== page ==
Any sage advice on calling coyotes?


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Horsesense
December 13, 2004, 01:42 AM
The coyotes are getting pretty bold, one came in my yard the other A.M. with 4 dogs barking their heads off, it has come back two or three more mornings in the last week, I think it was trying to get the yorky my wife takes out every morning and my cows will begin calving in about eight weeks, so I want to get rid of this particular one. I'm thinking of setting up in my back yard and shooting out the window, so I can be sure to get the bold one.

My question, if I set up and call and they don’t come before I go to work, will they be more likely to show up later in the morning to see what the noise was all about?

I only have one outside dog (a golden retriever) but he has set up a mutual support grope with the neighbors dogs and between the fore of them they made a ruckus and ran the coyote off that one morning but the coyote has learned that if it waits until my neighbor goes to work, all the dogs follow him to the black top (about a mile) and he has free run of the area while the dogs are gone. I suspect the coyote eats the dog food from my neighbor's carport from time to time.

One good thing that has developed out of thins is the wife now packs a pistol when she takes the dog out.

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Art Eatman
December 13, 2004, 08:18 AM
I'm a bit dubious about danger to a calf from a coyote. They tend to avoid 1,000 pounds of irate mother love.

"My question, if I set up and call and they don’t come before I go to work, will they be more likely to show up later in the morning to see what the noise was all about?"

They check what they consider their territory as they search for food. I'd think they're more likely to show up to check for any dog food than as a result of earlier calling. Coyotes will wander anywhere they don't associate with danger, and they're inquisitive, as are all predators.

FWIW: A buddy of mine was told that if he'd go on and feed the coyotes near his house, they wouldn't yodel and bark and harass the dogs in the outside pen. He started feeding both table scraps and dog food. The coyotes started coming in about an hour before sundown, enjoying the free meals. Quite a show; as many as five would come to dinner. One made a habit of bedding down across the creek, waiting until the food was set out.

The coyotes are so fat they've darned near quit hunting. Cottontails everywhere! The jackrabbit population is growing. And my buddy gets a good night's sleep--unless he forgets to put out food...

:), Art

Greybeard
December 13, 2004, 08:53 AM
If coyotes are going to come to a call, they'll typically do it within the first several minutes, the smarter ones from downwind. It sounds like they may show up whether you call them or not - at a time of their convenience, not yours. Art's food scrap idea might could change that.

' Got a buddy who runs several hundred head of cattle up in extreme northern TX Panhandle. His major problems with the coyotes is when they tag-team Mama cows' backsides while down to drop a calf.

When up there pheasant hunting a week or so ago, we helped him put a portable pen up around a cow that was down with bad hip. Hip got that way after bull mounted her and her feet slipped in very muddy environment. Buddy said it happens semi-often and the mama cows typically recover - if he can get to 'em with water and hay before they get real weak and the coyotes find 'em.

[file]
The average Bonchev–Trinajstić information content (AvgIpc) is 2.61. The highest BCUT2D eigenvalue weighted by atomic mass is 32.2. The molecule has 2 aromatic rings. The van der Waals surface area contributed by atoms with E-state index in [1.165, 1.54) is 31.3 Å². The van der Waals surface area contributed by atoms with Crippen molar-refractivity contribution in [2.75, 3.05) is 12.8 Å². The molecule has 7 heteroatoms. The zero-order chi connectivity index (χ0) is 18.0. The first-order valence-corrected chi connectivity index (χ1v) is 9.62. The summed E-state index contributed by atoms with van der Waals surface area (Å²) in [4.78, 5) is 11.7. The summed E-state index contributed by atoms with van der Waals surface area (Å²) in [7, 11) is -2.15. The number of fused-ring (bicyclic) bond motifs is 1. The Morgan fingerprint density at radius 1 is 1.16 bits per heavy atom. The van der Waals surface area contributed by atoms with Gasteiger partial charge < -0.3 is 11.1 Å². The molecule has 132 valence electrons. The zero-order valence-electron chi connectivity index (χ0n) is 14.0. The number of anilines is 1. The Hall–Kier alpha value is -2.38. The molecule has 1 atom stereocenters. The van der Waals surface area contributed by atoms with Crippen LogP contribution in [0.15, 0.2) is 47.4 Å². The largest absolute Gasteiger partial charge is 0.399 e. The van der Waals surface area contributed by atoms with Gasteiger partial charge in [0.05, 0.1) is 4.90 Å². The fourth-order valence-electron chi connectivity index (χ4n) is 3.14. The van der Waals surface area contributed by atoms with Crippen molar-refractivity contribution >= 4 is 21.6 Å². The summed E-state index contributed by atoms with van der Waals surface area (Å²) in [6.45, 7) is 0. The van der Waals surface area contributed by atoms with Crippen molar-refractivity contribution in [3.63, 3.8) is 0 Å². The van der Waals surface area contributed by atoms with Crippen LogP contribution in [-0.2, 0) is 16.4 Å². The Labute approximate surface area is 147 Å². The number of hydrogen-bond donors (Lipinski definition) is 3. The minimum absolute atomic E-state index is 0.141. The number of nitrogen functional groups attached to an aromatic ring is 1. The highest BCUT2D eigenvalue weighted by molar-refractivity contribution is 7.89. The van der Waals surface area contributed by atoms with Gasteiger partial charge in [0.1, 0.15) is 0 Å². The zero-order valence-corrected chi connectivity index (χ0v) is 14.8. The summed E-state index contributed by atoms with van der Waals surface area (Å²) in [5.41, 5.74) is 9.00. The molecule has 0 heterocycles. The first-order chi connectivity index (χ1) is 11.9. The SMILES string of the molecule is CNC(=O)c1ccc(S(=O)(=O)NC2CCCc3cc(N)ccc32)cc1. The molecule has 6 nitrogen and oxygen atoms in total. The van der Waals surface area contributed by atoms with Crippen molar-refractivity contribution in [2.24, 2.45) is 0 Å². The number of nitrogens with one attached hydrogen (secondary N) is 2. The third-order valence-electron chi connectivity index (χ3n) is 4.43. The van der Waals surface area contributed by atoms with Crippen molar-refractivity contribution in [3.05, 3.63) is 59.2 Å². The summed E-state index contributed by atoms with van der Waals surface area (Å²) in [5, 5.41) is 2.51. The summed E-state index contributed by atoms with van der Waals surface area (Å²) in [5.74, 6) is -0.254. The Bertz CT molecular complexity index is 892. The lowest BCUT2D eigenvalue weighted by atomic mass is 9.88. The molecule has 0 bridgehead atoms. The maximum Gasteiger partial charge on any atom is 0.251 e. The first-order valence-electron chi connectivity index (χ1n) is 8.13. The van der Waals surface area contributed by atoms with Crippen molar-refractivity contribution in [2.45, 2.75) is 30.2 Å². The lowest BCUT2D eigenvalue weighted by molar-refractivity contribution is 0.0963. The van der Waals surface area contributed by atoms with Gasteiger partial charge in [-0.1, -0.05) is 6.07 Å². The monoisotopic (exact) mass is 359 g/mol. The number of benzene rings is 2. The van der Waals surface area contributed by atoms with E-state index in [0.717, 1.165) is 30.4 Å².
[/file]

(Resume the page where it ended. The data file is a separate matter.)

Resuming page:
Horsesense
December 13, 2004, 09:05 PM
Thanks guys, that's pretty much what I figured but I didn’t want to make matters worse. I future that the only time a calf is vulnerable is when momma gets off by herself to have the calf and is in the process of delivering.

With cattle you learn to expect the unexpected, last year I had a newborn take off like a rabbit, threw the fence and gone… I guess he knew I was fixen to make him a steer, I had to turn momma loose and she went and got him. Later in the year a mud turtle tried to nurse off the same cow.

Kingcreek
December 13, 2004, 10:30 PM
In my experience, coyotes will dog a cow ready to calf but I think it's mostly for the placenta. They love to eat that afterbirth stuff. I think this is what's responsible for all the stories about coys taking calves. If momma doesn't pay close attention to junior they will take whatever they can get away with including a new calf. Give him enough time to get his legs and the situation changes.
Calls work great sometimes and not at all others. Bait may be better in your situation (if legal). consistant timing will pattern them to your schedule.
My favorite coyote call of all time is an old PS Olt bite call that can sound a medium volume rabbit squeal down to a subtle mouse squeak if you bite down on the flat reed.
Forgot to add: The cats and small dogs or puppies are in danger. (live bait!)

Shanghai McCoy
December 14, 2004, 07:58 PM
Some years back I took my then young pup of a Golden retriever with us on an evening duck hunt.While I was in the water putting out the dekes she got to whining and fussing.Next thing we hear is kiyotes howling and barking close by.I kept her real close the rest of that hunt...

Cindog
December 16, 2004, 03:08 PM
Any chance any of your dogs or the dogs in the neighborhood are in heat?

Ol' Badger
December 17, 2004, 09:10 AM
Well what works for me is this: Fall asleep. Yup. Every coyote I shot happens when I wake up from a Deer Hunt. Sad, but true! I have a nice peaceful dairy to hunt and no one around, except lots of cats which is what I think the coyotes eat. Well thats my .02 and have a good day.

Horsesense
December 17, 2004, 01:22 PM
Any chance any of your dogs or the dogs in the neighborhood are in heat?

Nope
That is a good thought though

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